Fraud in Cristol's Book, The Liberty Incident
K. J. Halliwell  (November 14, 2004 -- Revised June 12, 2015)

For many years, USS Liberty attack survivors and researchers have sought an explanation for the very poor quality of gun camera images presented in both a Thames Ltd. film and A. J. Cristol's book about the attack.  The following presents an analysis and finding that provides an explanation.

Image from page 79 of the hardback book edition of 'The Liberty Incident'.

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The first thing one notices about the images is their grossly blurred and highly contrasted appearance.  Typically, apart from relatively minor motion blurring, most gun camera images or prints appear reasonably well-focused and properly exposed -- even under poor lighting conditions, as shown in the gun camera image below.

Gun camera image from air attack on RFA Sir Bedivere, 1982 Falklands war

Considering that USS Liberty was attacked on a cloudless, late Spring day, with the sun high-in-the-sky (about 60 degrees above the horizon) and well-illuminating the target from above and behind the camera's position (i.e., ideal lighting conditions), why are these gun camera images of such extremely poor quality?

For comparison, below is an example of an image from WW2 gun camera film footage showing a cargo ship (left-side) similar in size to USS Liberty (right-side).  Lighting conditions for the WW2 image appear similar to those on the day USS Liberty was attacked.  As you can see, the difference in image quality is striking.

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In addition to the images' poor quality, their content is strange.  For example, what is the large white cloud-like object, with a relatively smooth bottom edge, near the starboard bow?  The ship took no large hits in this area during the air attack; thus, it cannot be explained as white smoke or vertical water spray from an explosion.  Also, the dark smoke rising from behind the superstructure appears in a location (main deck, in front of the Captain's Gig) where no fire occurred.  How can this be explained?  And why is there absolutely no trace of the ship's large identification letters "GTR" (4 foot high) and number "5" (8 foot high) on the bow?  Even if the letters and number were partially shaded by the bow's curvature, they should be at least marginally visible.

To answer these questions, the images printed in and on the cover of A. J. Cristol's book were carefully enhanced, studied and analyzed.

One analysis involved comparing one of the gun camera images with clear and well-exposed photographic images of USS Liberty.  This analysis paid-off.  It showed clearly that the gun camera image contained many identical and unique features contained in an image of USS Liberty docking at a pier in Little Creek, Virginia, in July 1967, upon her return from repairs in Malta, after the attack.[1]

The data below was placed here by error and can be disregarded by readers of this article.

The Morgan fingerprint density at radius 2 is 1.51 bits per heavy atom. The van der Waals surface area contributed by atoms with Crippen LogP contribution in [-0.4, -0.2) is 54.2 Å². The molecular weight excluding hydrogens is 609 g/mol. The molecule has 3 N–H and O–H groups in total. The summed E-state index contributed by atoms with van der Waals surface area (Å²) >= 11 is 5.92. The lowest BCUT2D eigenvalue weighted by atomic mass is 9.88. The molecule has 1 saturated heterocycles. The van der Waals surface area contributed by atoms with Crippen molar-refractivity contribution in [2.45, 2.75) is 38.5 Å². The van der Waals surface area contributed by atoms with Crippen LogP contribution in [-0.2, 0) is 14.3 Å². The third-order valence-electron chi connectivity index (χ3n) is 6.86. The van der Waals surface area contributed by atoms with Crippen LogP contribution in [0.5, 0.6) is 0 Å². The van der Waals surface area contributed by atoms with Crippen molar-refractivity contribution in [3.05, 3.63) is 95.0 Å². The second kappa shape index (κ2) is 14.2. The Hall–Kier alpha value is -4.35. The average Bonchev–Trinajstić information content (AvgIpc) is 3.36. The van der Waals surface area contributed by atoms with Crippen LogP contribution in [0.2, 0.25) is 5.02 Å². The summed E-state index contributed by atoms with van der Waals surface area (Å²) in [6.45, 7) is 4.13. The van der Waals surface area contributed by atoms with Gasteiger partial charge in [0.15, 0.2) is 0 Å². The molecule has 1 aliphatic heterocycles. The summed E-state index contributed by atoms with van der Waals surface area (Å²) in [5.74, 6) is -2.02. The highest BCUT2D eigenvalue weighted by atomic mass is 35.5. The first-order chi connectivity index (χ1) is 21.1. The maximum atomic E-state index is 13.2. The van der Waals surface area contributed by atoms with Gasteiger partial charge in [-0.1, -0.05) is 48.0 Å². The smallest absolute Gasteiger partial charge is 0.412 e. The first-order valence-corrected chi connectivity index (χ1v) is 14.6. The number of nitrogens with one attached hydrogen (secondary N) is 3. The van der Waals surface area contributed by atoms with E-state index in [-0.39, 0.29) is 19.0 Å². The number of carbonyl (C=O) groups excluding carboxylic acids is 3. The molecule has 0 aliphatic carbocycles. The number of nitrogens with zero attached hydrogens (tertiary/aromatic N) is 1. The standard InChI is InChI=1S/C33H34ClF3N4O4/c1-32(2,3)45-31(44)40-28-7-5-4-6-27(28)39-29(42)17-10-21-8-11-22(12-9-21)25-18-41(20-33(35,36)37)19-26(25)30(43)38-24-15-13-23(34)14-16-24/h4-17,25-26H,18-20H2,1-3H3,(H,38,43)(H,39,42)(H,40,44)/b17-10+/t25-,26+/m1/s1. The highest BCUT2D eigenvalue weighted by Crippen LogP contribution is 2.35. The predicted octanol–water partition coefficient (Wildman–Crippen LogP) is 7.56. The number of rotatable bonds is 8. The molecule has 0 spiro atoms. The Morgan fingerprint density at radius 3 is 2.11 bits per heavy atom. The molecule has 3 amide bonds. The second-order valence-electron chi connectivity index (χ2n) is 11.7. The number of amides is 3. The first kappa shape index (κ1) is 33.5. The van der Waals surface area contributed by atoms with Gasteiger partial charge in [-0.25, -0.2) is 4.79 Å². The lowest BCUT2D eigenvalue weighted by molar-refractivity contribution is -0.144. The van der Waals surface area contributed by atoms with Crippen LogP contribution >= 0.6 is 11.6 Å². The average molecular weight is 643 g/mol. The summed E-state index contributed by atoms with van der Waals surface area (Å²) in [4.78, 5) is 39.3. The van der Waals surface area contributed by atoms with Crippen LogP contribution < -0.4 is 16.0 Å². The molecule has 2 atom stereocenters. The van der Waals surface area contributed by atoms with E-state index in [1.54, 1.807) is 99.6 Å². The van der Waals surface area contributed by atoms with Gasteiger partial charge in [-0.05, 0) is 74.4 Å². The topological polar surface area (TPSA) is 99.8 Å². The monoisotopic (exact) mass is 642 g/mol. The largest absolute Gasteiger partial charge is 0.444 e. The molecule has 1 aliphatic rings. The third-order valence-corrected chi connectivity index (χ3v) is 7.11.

In the comparative analysis shown below, you will see many uniquely matching patterns and features (e.g., shadowing and position of nonstationary objects), in both photographic images, shown within circles and connected with a line between them.  Aside from obvious brightness and contrast differences, the matching attributes and features highlighted, in the two photographic images, appear virtually identical.  The only difference between them being a minor change in perspective and time, as the photographs were taken.  This strongly supports that the gun camera photo series is based on an image from a series of photographs or film footage taken during docking, and not gun camera film footage of the attack.[2]

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To show further that the gun camera images are fake, take a look at how high USS Liberty floats in the water.

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When USS Liberty was attacked, she was heavily loaded and floating low in the water, with only one or two feet of black paint showing.  But in all docking photos, the lightly loaded ship is shown floating high, with about 8 feet of black paint showing when analyzed, after completing her crossing of the Mediterranean Sea and the Atlantic Ocean.  This single feature alone demonstrates that the gun camera images cannot be real.

Finally, take a look at the bow wave in the gun camera images.

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When compared to a real bow wave, taken from a photograph of USS Liberty, you can see that the gun camera image's bow wave has a very poor resemblance, and lacks proper overall physical characteristics when closely analyzed.

The odd-looking gun camera images mystery is solved: their grossly blurred and contrasted appearance, and unexplainable content are all a result of creating and attempting to disguise fake images.[3,4]